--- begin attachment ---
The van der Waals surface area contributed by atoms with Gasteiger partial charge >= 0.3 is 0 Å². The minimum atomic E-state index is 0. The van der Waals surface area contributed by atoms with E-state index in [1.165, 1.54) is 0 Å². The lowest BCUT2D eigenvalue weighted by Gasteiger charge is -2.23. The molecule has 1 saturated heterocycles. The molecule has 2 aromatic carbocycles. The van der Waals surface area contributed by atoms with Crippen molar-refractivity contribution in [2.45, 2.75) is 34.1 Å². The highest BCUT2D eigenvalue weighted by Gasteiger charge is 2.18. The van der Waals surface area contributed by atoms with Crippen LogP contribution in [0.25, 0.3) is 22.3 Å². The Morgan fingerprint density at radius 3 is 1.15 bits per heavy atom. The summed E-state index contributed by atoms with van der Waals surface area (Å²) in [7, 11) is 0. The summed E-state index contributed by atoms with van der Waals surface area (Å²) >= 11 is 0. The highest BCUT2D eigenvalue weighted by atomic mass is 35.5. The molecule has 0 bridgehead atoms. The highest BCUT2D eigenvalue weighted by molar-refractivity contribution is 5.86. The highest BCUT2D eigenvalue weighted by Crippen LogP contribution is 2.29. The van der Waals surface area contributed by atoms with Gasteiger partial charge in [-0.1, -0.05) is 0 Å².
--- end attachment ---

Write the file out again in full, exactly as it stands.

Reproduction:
The van der Waals surface area contributed by atoms with Gasteiger partial charge >= 0.3 is 0 Å². The minimum atomic E-state index is 0. The van der Waals surface area contributed by atoms with E-state index in [1.165, 1.54) is 0 Å². The lowest BCUT2D eigenvalue weighted by Gasteiger charge is -2.23. The molecule has 1 saturated heterocycles. The molecule has 2 aromatic carbocycles. The van der Waals surface area contributed by atoms with Crippen molar-refractivity contribution in [2.45, 2.75) is 34.1 Å². The highest BCUT2D eigenvalue weighted by Gasteiger charge is 2.18. The van der Waals surface area contributed by atoms with Crippen LogP contribution in [0.25, 0.3) is 22.3 Å². The Morgan fingerprint density at radius 3 is 1.15 bits per heavy atom. The summed E-state index contributed by atoms with van der Waals surface area (Å²) in [7, 11) is 0. The summed E-state index contributed by atoms with van der Waals surface area (Å²) >= 11 is 0. The highest BCUT2D eigenvalue weighted by atomic mass is 35.5. The molecule has 0 bridgehead atoms. The highest BCUT2D eigenvalue weighted by molar-refractivity contribution is 5.86. The highest BCUT2D eigenvalue weighted by Crippen LogP contribution is 2.29. The van der Waals surface area contributed by atoms with Gasteiger partial charge in [-0.1, -0.05) is 0 Å².